Quinoa Flour Sourdough Bread


I am a newbie here and I want to share my experience with quinoa flour. Recently I saw quinoa flour in an organic supermarket and I wanted to give it a try in my regular sourdough bread recipe. I am very amateur in sourdough bread making; I am baking once in a week for about 1kg sourdough bread for the last 6 months. From time to time I am experimenting different flours or flavours. 

Result is delicious, I could wait a bit longer before slicing the loaf but I couldn't resist. I can recommend quinoa flour if you like its taste. You can enjoy the whole loaf with olive oil.

Please share your comments

The Dough

Ingredient Metric Imperial Baker's Percentage
Whole wheat sourdough (%74 Hydration) 225 grams 7.94 oz 37.50%
White wheat flour 400 grams 14.12 oz 66.67%
Whole wheat flour 115 grams 4.06 oz 19.17%
Quinoa flour 85 grams 3 oz 14.17%
Extra virgin olive oil 14 grams 0.49 oz 2.33%
Salt 11 grams 0.39 oz 1.83%
Organic Lavender Honey 9 grams 0.32 oz 1.50%
Water 350 grams 12.36 oz 58.33%
Sunflower seeds 60 grams 2.12 oz 10.00%
Sessame seeds 40 grams 1.41 oz 6.67%
Oatmeal 40 grams 1.41 oz 6.67%
Total Flour Weight:
600 grams

Percentages are relative to flour weight (flour equals 100%) and every other ingredient is a percentage of this. Flour from the starter is not counted. This recipe was originally in grams and has been automatically converted to other measures.

  1. I keep my sourdough refrigerated so before starting, I let it warm to room temperature.
  2. Mix all the ingredients for about 10 minutes
  3. Cover the dough and keep it for 9-10 hours in room temperature
  4. Take it to a well floured area and shape it for your pan (or how you like)
  5. Rest it to rise for 3-4 hours
  6. Pre-heat your oven to 220C
  7. Place one cup of water in the oven to have some moisture
  8. Set your oven to 200C
  9. Place your loaf in the oven and bake it for 45 minutes



669 users have voted.


Kimberly 2016 April 15

Hi there..

Thank u for sharing this recipe:) I have a question though..did u use a sourdough starter or yeast? I dont see either one of those things in the recipe..

Thank u!!

farinam's picture
farinam 2016 April 25

Hello Kimberly,

The first item in the recipe is the sourdough starter.

Good luck with your projects.


leona 2016 September 21

so i changed the recipe around a little bit but used your quantities as a guidline.

mix of half rye, half white starter

300g white flour

200g wholemeal flour

150g quinoa flour

20g honey (not intentionally!)

12g salt

i mixed the flours, starter and honey and autolysed for 20 minutes. added the salt then did 4 stretch and folds before leaving it out overnight at room temperature. (10pm-9am). i shaped it, put it in a basket then into the fridge for 9 hours. got it out for 2 hours while the oven heated then baked. i had the oven too hot and the oven spring wasnt great but it is amazinly sour. too sour for some im sure but i loved it. surprised there is no flavour from the quinoa flour though?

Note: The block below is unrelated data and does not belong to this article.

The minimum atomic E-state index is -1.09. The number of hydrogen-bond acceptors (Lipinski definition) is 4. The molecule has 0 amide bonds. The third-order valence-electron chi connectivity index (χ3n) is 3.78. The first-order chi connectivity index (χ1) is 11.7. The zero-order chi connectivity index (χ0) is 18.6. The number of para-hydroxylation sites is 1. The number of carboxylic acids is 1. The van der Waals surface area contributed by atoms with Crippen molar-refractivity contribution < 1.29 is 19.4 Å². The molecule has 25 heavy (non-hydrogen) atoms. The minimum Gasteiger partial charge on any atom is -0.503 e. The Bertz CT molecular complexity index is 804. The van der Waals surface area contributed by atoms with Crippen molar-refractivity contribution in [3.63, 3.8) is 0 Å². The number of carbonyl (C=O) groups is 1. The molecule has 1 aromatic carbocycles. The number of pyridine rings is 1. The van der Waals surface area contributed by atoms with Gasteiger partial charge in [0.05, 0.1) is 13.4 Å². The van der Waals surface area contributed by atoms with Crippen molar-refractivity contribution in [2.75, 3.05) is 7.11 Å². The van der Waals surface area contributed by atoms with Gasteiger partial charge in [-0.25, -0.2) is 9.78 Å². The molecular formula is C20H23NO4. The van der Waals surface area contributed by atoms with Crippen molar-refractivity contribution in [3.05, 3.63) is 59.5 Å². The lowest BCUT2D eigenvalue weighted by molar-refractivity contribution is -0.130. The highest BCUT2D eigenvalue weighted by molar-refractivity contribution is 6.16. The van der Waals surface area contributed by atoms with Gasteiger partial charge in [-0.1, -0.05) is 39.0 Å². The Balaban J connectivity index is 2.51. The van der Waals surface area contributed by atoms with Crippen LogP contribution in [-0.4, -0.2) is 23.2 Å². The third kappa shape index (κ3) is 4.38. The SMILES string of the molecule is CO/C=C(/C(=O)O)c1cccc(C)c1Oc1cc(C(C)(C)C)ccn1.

SourdoughSA_ 2019 October 25

Hi.....normally when i autolyse, i only use the flours and hydration, so that the hydration can start to break down the flours and gluten can start to develop, if i add the culture to the autolyse process, fermentation starts to take place, and because sourdough cultures technically break gluten up.... i know it sound funny, but it does, autolysing with a culture in it will actually cause fermentation to take place, and it will work agains gluten forming, what the autolyse process actually is doing.

So i normally autolyse only the flours and hydration for an hour or two, then ill work in my culture, and the rest of the ingredients, lastly ill do my salt.

Sylvia 2017 January 6
I need to ask pls: do you take the starter straight from the fridge without feeding it at all ????
farinam's picture
farinam 2017 January 18

Hello Sylvia,

It is not absolutely necessary to prepare a levain (fed and activated starter) as the loaf ingredients will achieve the same result in due course.  The big advantage of going through the exercise of preparing the levain is that you are absolutely sure that the yeasts and bacteria are working and actively growing. 

This is basically the same as the instruction for yeasted bread where you mix the yeast with some flour and water and leave for ten minutes to be sure that it is active so that you do not waste your flour and other ingredients by adding a yeast that is no longer alive for some reason such as age or excessive heat or somesuch.

Good luck with your projects.


J. 2018 June 5

Why do you use yeast? Wild-captured sourdough culture is the real deal; it produces more healing nutrients. Baker's yeast mainly makes air bubbles. 

dk 2017 January 20
Hey, great comment and advice, i was wondering about this and whether it was necessary, thanks for the good example
Anonymous 2019 September 29

So is this really quinoa dough? How much % is the quinoa in this recipe? 

Anonymous 2021 February 19

Quinoa flour approx. 14% of the recipe.  According to the ingredient list, the recipe also includes whole wheat, white wheat, starter, salt and honey

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